China's rare earth boom comes at grim cost
Updated: 2012-04-23 15:57
NANCHANG - A green future made possible through the use of rare earth metals seems a world away from Zhang Yang'e, whose neighborhood well has become unusable as a result of local mining operations.
An unpleasant odor wafts from a well in Zhang's backyard, with the well's brownish-yellow water sitting beneath a tangle of spiderwebs.
"The water used to taste sweet and our neighbors all loved it. But now it has been become undrinkable," said the 73-year-old farmer, a resident of Dingnan county in east China's Jiangxi province.
"Even my vegetables withered after I watered them with well water," she said, referring to the rows of green onions, chives and peas she planted in her backyard.
Zhang has been forced to water her vegetables with tap water. The local government installed taps for her and seven other families in March last year, forcing them to pay an additional 20 yuan ($3.17) each month for clean water.
Zhang has blamed a rare earth mine located just 10 meters from her home for the poor quality of her well water. A green hill where the mine was built has been scraped and turned into a cratered landscape not unlike that of the moon, with piles of rock tailings nearly as high as Zhang's two-story house.
Trees on the hill have been toppled and topsoil has been removed. Chemicals have been pumped into holes drilled in the ground to help recover the rare earth metals located there, Zhang said.
Similar open-pit mines can be found dotting the densely wooded hillsides of Longnan county, which is about a half-hour drive from Dingnan. Plastic pipes and chemical holding tanks can be seen at the foot of the hills. Some of the tanks are filled with a bright blue liquid, while others contain a dark brown solution.
To exploit rare earth metals, some miners use a chemical extraction process that involves digging several holes of just a few feet in depth and feeding pipes into the holes. A concentrated mixture of chemicals is then pumped through the pipes, sinking into the clay below and leaching out rare earth metals as it passes.
It seems incredible that such a low-tech method is used to harvest minerals that are used in some of the world's most technologically advanced products. Rare earth metals are used to build components used in smart phones, wind turbines, electric car batteries and missiles.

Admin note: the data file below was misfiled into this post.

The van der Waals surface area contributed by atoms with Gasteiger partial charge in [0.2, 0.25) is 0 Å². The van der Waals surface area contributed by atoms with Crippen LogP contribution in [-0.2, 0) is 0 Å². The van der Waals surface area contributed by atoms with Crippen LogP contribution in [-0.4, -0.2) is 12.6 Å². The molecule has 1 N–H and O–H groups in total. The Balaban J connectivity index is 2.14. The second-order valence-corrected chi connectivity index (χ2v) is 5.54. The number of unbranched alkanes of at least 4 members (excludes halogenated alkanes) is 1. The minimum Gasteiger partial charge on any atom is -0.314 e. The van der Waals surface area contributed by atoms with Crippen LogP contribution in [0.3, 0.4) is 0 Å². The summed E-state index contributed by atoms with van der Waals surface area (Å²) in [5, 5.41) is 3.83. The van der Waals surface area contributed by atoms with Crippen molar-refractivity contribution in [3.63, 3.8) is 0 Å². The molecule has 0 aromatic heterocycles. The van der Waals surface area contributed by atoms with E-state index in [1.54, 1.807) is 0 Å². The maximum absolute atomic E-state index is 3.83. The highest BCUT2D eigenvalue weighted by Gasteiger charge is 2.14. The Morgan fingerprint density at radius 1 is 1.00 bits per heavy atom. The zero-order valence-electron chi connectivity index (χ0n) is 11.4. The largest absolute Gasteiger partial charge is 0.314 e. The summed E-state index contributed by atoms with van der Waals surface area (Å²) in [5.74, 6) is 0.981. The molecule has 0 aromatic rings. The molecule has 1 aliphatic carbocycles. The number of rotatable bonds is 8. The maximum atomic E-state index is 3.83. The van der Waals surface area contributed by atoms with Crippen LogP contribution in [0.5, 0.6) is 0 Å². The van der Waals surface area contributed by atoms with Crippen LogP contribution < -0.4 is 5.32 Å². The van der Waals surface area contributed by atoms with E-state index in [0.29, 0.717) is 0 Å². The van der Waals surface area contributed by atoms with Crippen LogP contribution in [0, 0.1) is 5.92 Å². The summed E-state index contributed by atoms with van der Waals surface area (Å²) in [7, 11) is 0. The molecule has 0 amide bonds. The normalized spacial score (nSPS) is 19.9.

China supplies more than 90 percent of the world's rare earth metals, but its reserves only account for about one-third of the world's total. Faced with widespread environmental challenges, the country has launched nationwide campaigns in recent years to clean up its mines.
However, these policies, including production caps, export quota cuts and stricter emission standards, have sparked concerns among foreign consumers.
On March 13, the United States, European Union and Japan teamed up to bring a joint case against China to the World Trade Organization over alleged export controls on rare earth metals, which they claim are hurting their own domestic manufacturers.
Zhang has heard nothing of the trade disputes. These days, she's more worried about the upcoming rainy season.
"When the rains come, the tailings are sometimes swept into the water, flooding our doorways and finally entering our streams," she said. "We don't know if this could cause any health problems."
In Dingnan, Longnan and other counties in the city of Ganzhou, red clay on the hillsides contains a high concentration of heavy rare earth metals that can be easily absorbed through the clay. Local farmers have mastered the art of using high-potency fertilizer to dissolve the clay and obtain the valuable minerals inside.
Although the Ganzhou government has ordered a shutdown of all rare earth mines since October as an effort to regulate the sector, it is not hard for smaller producers to elude the government's reach.
"It seems impossible to completely eradicate illegal mining, as rare earth elements are scattered almost everywhere in the red clay," said Yi Wenbin, deputy magistrate of Longnan county.
Statistics from Ganzhou's mine management bureau indicate that the bureau uncovered 52 instances of illegal rare earth mining in the first three months of this year.
"Although mining methods have been improved over the decades, environmental damage is still inevitable, especially for water supplies," said Zhang Xusheng, chief of Ganzhou's environmental inspection team.
Waste water from mining operations cannot be used for irrigation, even after being processed according to national emission standards, Zhang Xusheng said. He dodged a question about what might happen to people who live downstream from the mines, as many of them rely on rivers and streams for irrigation.
While eliminating new sources of pollution is challenging, cleaning up pollution from older sources is even more difficult. Rare earth mining began in Ganzhou in the 1970s, leaving much of the land scarred by barren tailing ponds and eroded hilltops.
At the Zudong rare earth mine in Longnan, an eight-million-yuan experimental project is being undertaken to reclaim some of the land, with the project's administrators mixing bags of soil with grass seeds and spreading the mixture on the ground to rehabilitate the barren land.
However, the cost of the seeds has proved to be rather high, according to figures provided by Liao Zhennan, director of Longnan's mine management bureau. One type of grass seed imported from the United States costs 80,000 to 100,000 yuan per mu (0.07 hectares) of coverage.
"The spending will multiply if you take the treatment of water pollution into consideration," Liao said.
According to Su Bo, deputy director of the Ministry of Industry and Information Technology, repairing the environmental damage in Ganzhou will cost a total of 38 billion yuan. By contrast, the province's rare earth industry only reaped 6.4 billion yuan in profits in 2011.